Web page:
How secure do you feel in the online world? Do you feel like your data is protected? Do you feel like there’s no possibility of any privacy issues? Do you think that it is only you and the person that you send messages to that see the content of the messages themselves? Depending on how you answer those questions, you may or may not be as safe and secure as you believe.
Think of a couple of situations where security suddenly becomes a top priority in your mind. If there is a digital intruder in your business’s secure server space, do you know what to do? Are you aware of what consequences there are for identity theft when someone gets a hold of your private data and uses its nefarious leg?
When it comes to business ethics, do you know what happens to your private information when you submit it to various websites? The more you ask yourself these questions, the more you recognize how important it is to protect your digital privacy at all times.
Protecting yourself from digital intruders is a big deal if you’re a business person. It’s one thing to have someone snooping around your data on your social profiles. It’s another thing to have a hacker get wandering around inside a business server where client information is.
Think of all the terrible news that you’ve heard about hackers getting into information that big corporations like Target or a big bank brand, and you start to recognize why some people get anxious about security and privacy in the digital world.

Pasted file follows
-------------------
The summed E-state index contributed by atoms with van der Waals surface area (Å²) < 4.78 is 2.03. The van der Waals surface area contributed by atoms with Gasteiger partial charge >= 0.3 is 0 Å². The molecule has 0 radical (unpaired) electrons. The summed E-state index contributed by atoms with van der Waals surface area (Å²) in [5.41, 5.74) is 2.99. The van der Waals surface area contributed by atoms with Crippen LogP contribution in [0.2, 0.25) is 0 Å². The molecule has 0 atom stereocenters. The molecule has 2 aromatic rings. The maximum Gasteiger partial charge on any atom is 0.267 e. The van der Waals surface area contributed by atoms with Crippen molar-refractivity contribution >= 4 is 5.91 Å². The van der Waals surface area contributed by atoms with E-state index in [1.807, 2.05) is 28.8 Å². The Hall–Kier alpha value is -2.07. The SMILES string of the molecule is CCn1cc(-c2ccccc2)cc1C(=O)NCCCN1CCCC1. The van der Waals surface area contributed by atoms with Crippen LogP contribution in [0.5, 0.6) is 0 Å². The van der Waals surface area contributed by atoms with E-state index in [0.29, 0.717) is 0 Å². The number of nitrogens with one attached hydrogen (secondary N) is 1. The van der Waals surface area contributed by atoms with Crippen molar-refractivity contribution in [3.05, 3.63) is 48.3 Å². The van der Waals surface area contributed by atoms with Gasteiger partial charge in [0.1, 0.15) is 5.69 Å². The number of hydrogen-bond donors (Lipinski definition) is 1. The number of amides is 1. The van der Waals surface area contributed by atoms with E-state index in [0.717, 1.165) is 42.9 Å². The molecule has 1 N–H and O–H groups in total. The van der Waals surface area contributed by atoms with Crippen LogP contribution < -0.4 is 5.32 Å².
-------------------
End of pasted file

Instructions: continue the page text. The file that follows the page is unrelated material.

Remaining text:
Identity Theft Consequences
Identity theft seems like something you don’t have to worry about too much until it happens to you. The minute that someone clears out your credit card because they’ve created a false profile of you, you understand the reality of the situation. If anyone gets a hold of sets of information like your driver’s license number, Social Security number, phone number, and current and previous addresses, there are ways that they can start chipping away at the system that protects you from fraud.
Business Ethics Issues
Business ethics are a funny thing. You may think it’s innocuous to sign up to do a survey on Facebook to see which cartoon character you most resemble. However, advertisers, profilers, promoters, and social media platforms can use this information as a compilation to do all sorts of manipulative things.
If a particular website doesn’t need to take your personal information, you may not question the reasoning behind it. Still, as that information circulates, it becomes hazardous as a way to identify you in different online contexts.